“We regard the outcome of the conference as a positive one for Jamaica, for Caricom and for small island developing states, more generally. We were pleased, in particular, to see recognition of the need to endeavour to keep global average temperature below 1.5°C above pre-industrial levels,” Senator Nicholson told the Senate on Friday. (Jamaica Observer, January 9, 2016)

“When this ‘recognition’ is operationalised, it doubtless will be a tremendous positive, I agree. Did this ‘revelation’ require that Jamaica send a delegation of 20 to France for 11 days? How much did it cost taxpayers?

“Trinidad and Tobago has oil, natural gas, asphalt, and other commodities that are in high demand in the world market. T&T’s debt to GDP ratio is 45.4 [2015-09-30], according to the Central Bank of Trinidad & Tobago. They sent a delegation of three. Jamaica’s debt to GDP is 132.2. We are the fourth most-indebted country in the world. Did T&T benefit any less from the conference?

“In November 2014, a four-member delegation headed by A J Nicholson attended the fourth Japan-Caricom ministerial meeting in Tokyo. What is the measurable and verifiable evidence that Jamaicans benefited? Minister of state in the Ministry of Foreign Affairs and Foreign Trade Arnaldo Brown spent the better part of three years globe-trotting. Last year, Brown racked up a massive telephone bill of over a million dollars. What quantifiable and verifiable benefits have the masses got as a consequence of Brown’s jet-setting across the globe?” (Sunday Observer, Janaury 17, 2016)

What a difference an Administration makes! These recent newspaper headlines illustrate that our country is on a commendable growth path; hitherto alien to the consciousness of thousands of Jamaicans:

‘Tourism ministry braces for 4.2m visitors in 2017’

“The Ministry of Tourism says that the sector and allied industries have been put on alert to prepare for 4.2 million visitors this year.

“The ministry, in a release, stated that the target represents a five per cent increase on the 3.84 million tourists the country received in 2016.” (Jamaica Observer, March 30, 2017)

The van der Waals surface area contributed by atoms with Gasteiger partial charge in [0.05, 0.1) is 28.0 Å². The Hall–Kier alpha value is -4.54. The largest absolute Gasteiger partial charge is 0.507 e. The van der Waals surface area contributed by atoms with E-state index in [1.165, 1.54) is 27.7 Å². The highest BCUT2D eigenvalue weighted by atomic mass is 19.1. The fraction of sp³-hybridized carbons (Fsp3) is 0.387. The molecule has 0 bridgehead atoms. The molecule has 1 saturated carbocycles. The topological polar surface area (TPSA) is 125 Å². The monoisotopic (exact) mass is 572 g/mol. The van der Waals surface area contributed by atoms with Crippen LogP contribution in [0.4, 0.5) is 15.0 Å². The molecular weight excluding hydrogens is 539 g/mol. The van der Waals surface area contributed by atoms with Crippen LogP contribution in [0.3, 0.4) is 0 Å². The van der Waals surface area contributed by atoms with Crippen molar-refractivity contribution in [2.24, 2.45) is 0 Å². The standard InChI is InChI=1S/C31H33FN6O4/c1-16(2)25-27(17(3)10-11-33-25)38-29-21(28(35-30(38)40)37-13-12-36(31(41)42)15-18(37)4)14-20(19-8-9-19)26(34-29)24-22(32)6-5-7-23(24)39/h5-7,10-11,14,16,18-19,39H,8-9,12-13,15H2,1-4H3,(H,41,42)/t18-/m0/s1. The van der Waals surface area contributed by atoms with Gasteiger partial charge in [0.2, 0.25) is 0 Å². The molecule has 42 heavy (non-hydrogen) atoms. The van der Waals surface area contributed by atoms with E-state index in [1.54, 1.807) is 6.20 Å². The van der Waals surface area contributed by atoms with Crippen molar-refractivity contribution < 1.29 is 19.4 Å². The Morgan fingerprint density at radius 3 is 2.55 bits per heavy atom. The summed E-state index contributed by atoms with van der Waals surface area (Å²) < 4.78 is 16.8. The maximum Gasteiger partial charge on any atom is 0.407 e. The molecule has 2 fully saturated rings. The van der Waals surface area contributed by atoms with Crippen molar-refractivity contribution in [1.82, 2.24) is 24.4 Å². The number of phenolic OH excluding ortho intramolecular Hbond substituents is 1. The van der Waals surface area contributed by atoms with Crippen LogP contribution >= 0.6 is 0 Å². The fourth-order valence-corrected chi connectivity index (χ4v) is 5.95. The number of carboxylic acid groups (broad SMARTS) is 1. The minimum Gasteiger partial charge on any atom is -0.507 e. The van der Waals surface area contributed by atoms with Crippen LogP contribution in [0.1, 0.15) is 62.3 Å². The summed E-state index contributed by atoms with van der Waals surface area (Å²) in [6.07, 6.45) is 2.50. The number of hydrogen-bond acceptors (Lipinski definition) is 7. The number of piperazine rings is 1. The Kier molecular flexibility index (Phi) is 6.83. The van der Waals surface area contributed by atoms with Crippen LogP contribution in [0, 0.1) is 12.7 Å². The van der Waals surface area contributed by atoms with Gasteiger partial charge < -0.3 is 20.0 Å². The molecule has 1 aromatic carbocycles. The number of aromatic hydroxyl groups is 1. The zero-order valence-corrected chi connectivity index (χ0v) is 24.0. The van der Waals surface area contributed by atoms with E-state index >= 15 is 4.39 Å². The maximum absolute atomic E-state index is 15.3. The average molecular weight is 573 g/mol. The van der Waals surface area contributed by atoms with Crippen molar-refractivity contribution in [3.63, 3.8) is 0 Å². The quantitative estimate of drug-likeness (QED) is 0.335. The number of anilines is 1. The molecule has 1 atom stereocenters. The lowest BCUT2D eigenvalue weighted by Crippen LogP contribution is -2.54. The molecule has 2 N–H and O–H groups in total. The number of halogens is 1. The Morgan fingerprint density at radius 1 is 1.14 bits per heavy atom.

‘Therapedic Caribbean signs $60-m deal with Hilton Rose Hall’

“Local bedding company Therapedic Caribbean has signed a $60-million contract with Hilton Rose Hall hotel to supply mattresses and box foundations for the refurbishing of the 489-room hotel.” (Jamaica Observer, March 29, 2017)

‘Government to provide transportation for rural students on PATH’

“Government will, as of this September, be providing school transportation for students who are on the Programme of Advancement Through Health and Education (PATH) in five rural parishes.

“The aim is to eliminate the problem of students being absent from schools due to transportation problems.

“Education Minister Senator Ruel Reid, who made the announcement yesterday, said he and Transport Minister Mike Henry are having dialogue on the issue and will be moving to have the bus system rolled out in the next school year, as a pilot project in St Elizabeth, St Thomas, St Mary, Hanover and St James.” (Jamaica Observer, March 29, 2017)

‘Govt Allocates $300m to help needy tertiary students’

“The Government has allocated a total of $300 million to help financially challenged Jamaican students at the University of the West Indies, University of Technology and the Caribbean Maritime Institute [CMI].”

‘$3.2-billion roadworks to start shortly’

“Road rehabilitation projects valued at just over $3.2 billion are slated to get underway in 11 parishes. The projects will be executed under the local component of the Major Infrastructure Development Programme (MIDP).

“Manager, communication and customer services at the NWA, Stephen Shaw, said that contracts for the projects were recently agreed between China Harbour Engineering Company (CHEC) Limited and nine local companies that will be executing the works.

“Among the roads to be rehabilitated under this programme are Mona Road and the Essex Hall road in St Andrew; the main road from Retreat to Lambkin Hill, St Mary; Sign to Virgin Valley, St James; Toll Gate to Rest, Clarendon; the road from Wire Fence to Lorrimers, Trelawny; and the Ocho Rios Bypass in St Ann.

“Shaw said the new programme of works will also facilitate the reconstruction of the Dumbarton Box Culvert in St Ann, which collapsed during heavy rains in December 2016. The road remains inaccessible to motor vehicles travelling from Brown’s Town to Discovery Bay.

“Sections of the Sandy Gully that have been in disrepair are also slated to benefit under the programme. Just over $150 million is contracted to be spent on such repairs.

“Shaw said that the projects are expected to be completed in six months and will result in the employment of scores of skilled and semi-skilled Jamaicans.